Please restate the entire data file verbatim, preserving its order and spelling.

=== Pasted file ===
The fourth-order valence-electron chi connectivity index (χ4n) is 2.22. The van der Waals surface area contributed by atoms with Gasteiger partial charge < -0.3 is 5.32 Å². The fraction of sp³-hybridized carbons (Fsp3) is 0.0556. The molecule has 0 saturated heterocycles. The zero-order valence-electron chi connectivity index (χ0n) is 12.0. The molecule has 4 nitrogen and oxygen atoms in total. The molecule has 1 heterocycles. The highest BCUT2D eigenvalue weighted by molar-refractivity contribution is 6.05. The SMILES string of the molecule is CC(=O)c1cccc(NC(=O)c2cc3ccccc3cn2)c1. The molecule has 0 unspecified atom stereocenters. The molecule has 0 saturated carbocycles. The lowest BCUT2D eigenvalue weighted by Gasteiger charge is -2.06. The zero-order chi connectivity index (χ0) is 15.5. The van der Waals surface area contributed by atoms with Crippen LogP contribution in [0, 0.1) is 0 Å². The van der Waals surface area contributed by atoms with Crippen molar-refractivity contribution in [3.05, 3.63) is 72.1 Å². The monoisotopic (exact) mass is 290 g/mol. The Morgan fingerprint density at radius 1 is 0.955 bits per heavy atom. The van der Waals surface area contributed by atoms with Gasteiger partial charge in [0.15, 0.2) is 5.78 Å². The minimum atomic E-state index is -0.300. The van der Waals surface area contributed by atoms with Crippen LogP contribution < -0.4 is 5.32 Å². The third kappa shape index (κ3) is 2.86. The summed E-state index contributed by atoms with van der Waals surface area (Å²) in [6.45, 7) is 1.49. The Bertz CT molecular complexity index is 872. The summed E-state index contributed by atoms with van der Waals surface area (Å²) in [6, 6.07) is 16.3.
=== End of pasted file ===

The fourth-order valence-electron chi connectivity index (χ4n) is 2.22. The van der Waals surface area contributed by atoms with Gasteiger partial charge < -0.3 is 5.32 Å². The fraction of sp³-hybridized carbons (Fsp3) is 0.0556. The molecule has 0 saturated heterocycles. The zero-order valence-electron chi connectivity index (χ0n) is 12.0. The molecule has 4 nitrogen and oxygen atoms in total. The molecule has 1 heterocycles. The highest BCUT2D eigenvalue weighted by molar-refractivity contribution is 6.05. The SMILES string of the molecule is CC(=O)c1cccc(NC(=O)c2cc3ccccc3cn2)c1. The molecule has 0 unspecified atom stereocenters. The molecule has 0 saturated carbocycles. The lowest BCUT2D eigenvalue weighted by Gasteiger charge is -2.06. The zero-order chi connectivity index (χ0) is 15.5. The van der Waals surface area contributed by atoms with Crippen LogP contribution in [0, 0.1) is 0 Å². The van der Waals surface area contributed by atoms with Crippen molar-refractivity contribution in [3.05, 3.63) is 72.1 Å². The monoisotopic (exact) mass is 290 g/mol. The Morgan fingerprint density at radius 1 is 0.955 bits per heavy atom. The van der Waals surface area contributed by atoms with Gasteiger partial charge in [0.15, 0.2) is 5.78 Å². The minimum atomic E-state index is -0.300. The van der Waals surface area contributed by atoms with Crippen LogP contribution < -0.4 is 5.32 Å². The third kappa shape index (κ3) is 2.86. The summed E-state index contributed by atoms with van der Waals surface area (Å²) in [6.45, 7) is 1.49. The Bertz CT molecular complexity index is 872. The summed E-state index contributed by atoms with van der Waals surface area (Å²) in [6, 6.07) is 16.3.